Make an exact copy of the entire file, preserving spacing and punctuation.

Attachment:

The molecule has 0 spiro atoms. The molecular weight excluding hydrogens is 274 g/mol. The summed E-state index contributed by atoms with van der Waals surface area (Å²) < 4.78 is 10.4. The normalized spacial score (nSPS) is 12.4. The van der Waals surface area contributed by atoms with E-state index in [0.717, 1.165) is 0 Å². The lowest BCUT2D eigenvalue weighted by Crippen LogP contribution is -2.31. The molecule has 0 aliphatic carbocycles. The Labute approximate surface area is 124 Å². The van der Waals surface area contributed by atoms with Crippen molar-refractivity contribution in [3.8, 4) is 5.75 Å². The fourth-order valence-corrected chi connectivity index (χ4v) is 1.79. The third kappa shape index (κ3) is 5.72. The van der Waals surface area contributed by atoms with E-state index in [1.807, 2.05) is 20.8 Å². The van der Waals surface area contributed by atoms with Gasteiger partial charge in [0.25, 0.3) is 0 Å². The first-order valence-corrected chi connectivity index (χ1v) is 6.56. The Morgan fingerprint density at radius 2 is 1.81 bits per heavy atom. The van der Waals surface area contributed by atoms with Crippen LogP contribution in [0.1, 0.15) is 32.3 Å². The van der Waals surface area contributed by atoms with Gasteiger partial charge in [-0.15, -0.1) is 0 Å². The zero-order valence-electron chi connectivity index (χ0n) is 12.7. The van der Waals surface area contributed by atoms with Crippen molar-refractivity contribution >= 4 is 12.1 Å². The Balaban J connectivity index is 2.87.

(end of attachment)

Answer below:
The molecule has 0 spiro atoms. The molecular weight excluding hydrogens is 274 g/mol. The summed E-state index contributed by atoms with van der Waals surface area (Å²) < 4.78 is 10.4. The normalized spacial score (nSPS) is 12.4. The van der Waals surface area contributed by atoms with E-state index in [0.717, 1.165) is 0 Å². The lowest BCUT2D eigenvalue weighted by Crippen LogP contribution is -2.31. The molecule has 0 aliphatic carbocycles. The Labute approximate surface area is 124 Å². The van der Waals surface area contributed by atoms with Crippen molar-refractivity contribution in [3.8, 4) is 5.75 Å². The fourth-order valence-corrected chi connectivity index (χ4v) is 1.79. The third kappa shape index (κ3) is 5.72. The van der Waals surface area contributed by atoms with E-state index in [1.807, 2.05) is 20.8 Å². The van der Waals surface area contributed by atoms with Gasteiger partial charge in [0.25, 0.3) is 0 Å². The first-order valence-corrected chi connectivity index (χ1v) is 6.56. The Morgan fingerprint density at radius 2 is 1.81 bits per heavy atom. The van der Waals surface area contributed by atoms with Crippen LogP contribution in [0.1, 0.15) is 32.3 Å². The van der Waals surface area contributed by atoms with Gasteiger partial charge in [-0.15, -0.1) is 0 Å². The zero-order valence-electron chi connectivity index (χ0n) is 12.7. The van der Waals surface area contributed by atoms with Crippen molar-refractivity contribution >= 4 is 12.1 Å². The Balaban J connectivity index is 2.87.